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Exploring frontier physics at the ITER International School

The 140 attendees had a chance to visit the EAST tokamak as well as a number of industrial facilities where ITER components are taking shape. (Click to view larger version...)
The 140 attendees had a chance to visit the EAST tokamak as well as a number of industrial facilities where ITER components are taking shape.
The 8th ITER International School took place on 14-18 December at the School of Nuclear Science and Technology of the University of Science and Technology of China in Hefei (SNST-USTC). This year the focus was on transport and pedestal physics in tokamaks, which is a key R&D area for optimizing fusion performance in ITER.

The ITER International School is an annual international meeting that is jointly organized by the Aix-Marseille Université and the ITER Organization, and which takes place alternately near ITER and in one of the other ITER partner countries. The International School answers the need for training postgraduate students and young researchers in the field of fusion research and it has naturally become a worldwide reference for the preparation of a new generation of researchers for ITER's scientific exploitation.

The 8th ITER International School in December achieved an impressive attendance of more than 140 students (~75 percent from Chinese universities) and 17 leading scientific experts from the ITER partner countries and the ITER Organization who gave lectures.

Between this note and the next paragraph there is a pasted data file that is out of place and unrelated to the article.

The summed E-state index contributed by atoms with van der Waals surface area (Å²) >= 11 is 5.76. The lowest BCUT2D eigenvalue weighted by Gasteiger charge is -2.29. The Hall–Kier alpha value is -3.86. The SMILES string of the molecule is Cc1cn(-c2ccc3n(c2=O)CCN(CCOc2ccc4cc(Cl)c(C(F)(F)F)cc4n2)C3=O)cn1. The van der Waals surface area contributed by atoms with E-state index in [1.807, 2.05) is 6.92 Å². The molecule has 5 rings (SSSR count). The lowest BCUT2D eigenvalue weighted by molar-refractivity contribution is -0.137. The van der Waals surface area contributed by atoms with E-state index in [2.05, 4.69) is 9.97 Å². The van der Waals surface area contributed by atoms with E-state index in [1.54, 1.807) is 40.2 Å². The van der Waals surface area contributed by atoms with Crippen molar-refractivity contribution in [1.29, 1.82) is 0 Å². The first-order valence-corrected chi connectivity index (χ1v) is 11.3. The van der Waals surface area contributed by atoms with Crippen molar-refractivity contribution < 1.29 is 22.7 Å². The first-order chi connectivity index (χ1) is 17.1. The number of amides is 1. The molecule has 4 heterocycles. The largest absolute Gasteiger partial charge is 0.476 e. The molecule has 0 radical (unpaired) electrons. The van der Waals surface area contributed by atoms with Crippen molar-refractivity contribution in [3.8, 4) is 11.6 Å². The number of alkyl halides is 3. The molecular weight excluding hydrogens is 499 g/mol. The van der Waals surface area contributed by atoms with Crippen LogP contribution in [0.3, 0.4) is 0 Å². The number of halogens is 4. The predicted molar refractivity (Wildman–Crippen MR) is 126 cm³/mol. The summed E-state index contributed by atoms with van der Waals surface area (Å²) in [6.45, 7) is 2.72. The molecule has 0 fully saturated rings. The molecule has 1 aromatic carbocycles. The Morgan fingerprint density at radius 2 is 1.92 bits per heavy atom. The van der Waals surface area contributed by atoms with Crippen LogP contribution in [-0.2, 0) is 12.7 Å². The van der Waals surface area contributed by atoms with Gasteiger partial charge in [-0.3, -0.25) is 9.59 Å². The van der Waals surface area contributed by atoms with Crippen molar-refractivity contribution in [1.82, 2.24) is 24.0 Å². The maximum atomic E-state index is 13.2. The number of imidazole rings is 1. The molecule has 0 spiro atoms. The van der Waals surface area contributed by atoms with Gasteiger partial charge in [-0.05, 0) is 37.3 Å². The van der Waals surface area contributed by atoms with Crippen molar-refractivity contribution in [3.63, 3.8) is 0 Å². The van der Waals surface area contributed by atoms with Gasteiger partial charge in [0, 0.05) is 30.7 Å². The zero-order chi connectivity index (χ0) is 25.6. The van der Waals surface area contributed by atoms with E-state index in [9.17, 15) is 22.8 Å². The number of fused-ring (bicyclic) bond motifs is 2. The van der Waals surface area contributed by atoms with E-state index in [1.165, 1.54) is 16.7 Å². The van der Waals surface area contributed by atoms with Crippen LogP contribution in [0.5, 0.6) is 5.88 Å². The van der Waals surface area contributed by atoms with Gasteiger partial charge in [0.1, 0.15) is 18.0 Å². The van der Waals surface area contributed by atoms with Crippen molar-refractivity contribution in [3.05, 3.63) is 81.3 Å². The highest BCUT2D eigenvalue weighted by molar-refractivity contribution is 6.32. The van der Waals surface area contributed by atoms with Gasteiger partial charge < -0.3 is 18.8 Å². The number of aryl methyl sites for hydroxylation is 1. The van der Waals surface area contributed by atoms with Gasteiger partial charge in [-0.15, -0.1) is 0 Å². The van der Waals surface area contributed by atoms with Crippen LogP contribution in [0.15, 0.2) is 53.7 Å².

Five days of lectures and visits—the 8th ITER International School in China was a unique opportunity for students to explore frontier physics to share their enthusiasm for fusion with leading experts in the field (pictured: Alberto Loarte of the ITER Organization). (Click to view larger version...)
Five days of lectures and visits—the 8th ITER International School in China was a unique opportunity for students to explore frontier physics to share their enthusiasm for fusion with leading experts in the field (pictured: Alberto Loarte of the ITER Organization).
The opening session included statements from USTC Vice-President C. Chen; SNST Dean Y. Wan; Organizing Committee Chair H. Qin from USTC; and Director of the Physics Laboratory of Ionic and Molecular Interactions (Aix-Marseille University) J-M Layet on behalf of the host university/school and organizing university, respectively. This was followed by presentations on the status of ITER by ITER Organization's Alberto Loarte and the status of activities for the Chinese fusion energy program  and Fusion Engineering Test Reactor by J. Li from the Institute of Plasma Physics, Chinese Academy of Sciences.

The five-day event featured 16 lectures that dealt with the physics of the edge and pedestal plasmas including plasma energy and particle transport, magneto-hydrodynamics stability, Edge Localized Modes (ELMs) and their control, and the effects of ELM-driven transient power fluxes on plasma-facing materials. (The program and all lectures can be found here.) In addition, the ITER International School included a tour of the Institute of Plasmas Physics, where the participants visited the EAST tokamak as well as facilities for the manufacturing and testing of in-kind components for ITER such as the superconductor cable for the toroidal field coils, the high temperature superconductor feeders for ITER's magnets and the test stand for the AC/DC converter units for the poloidal field magnetic coils.

The 8th ITER International School was a unique opportunity for young and talented students to explore the frontier physics of the ITER pedestal plasma and its influence on ITER's fusion performance and to share their enthusiasm for the development of fusion energy and the ITER Project with leading experts in the field.




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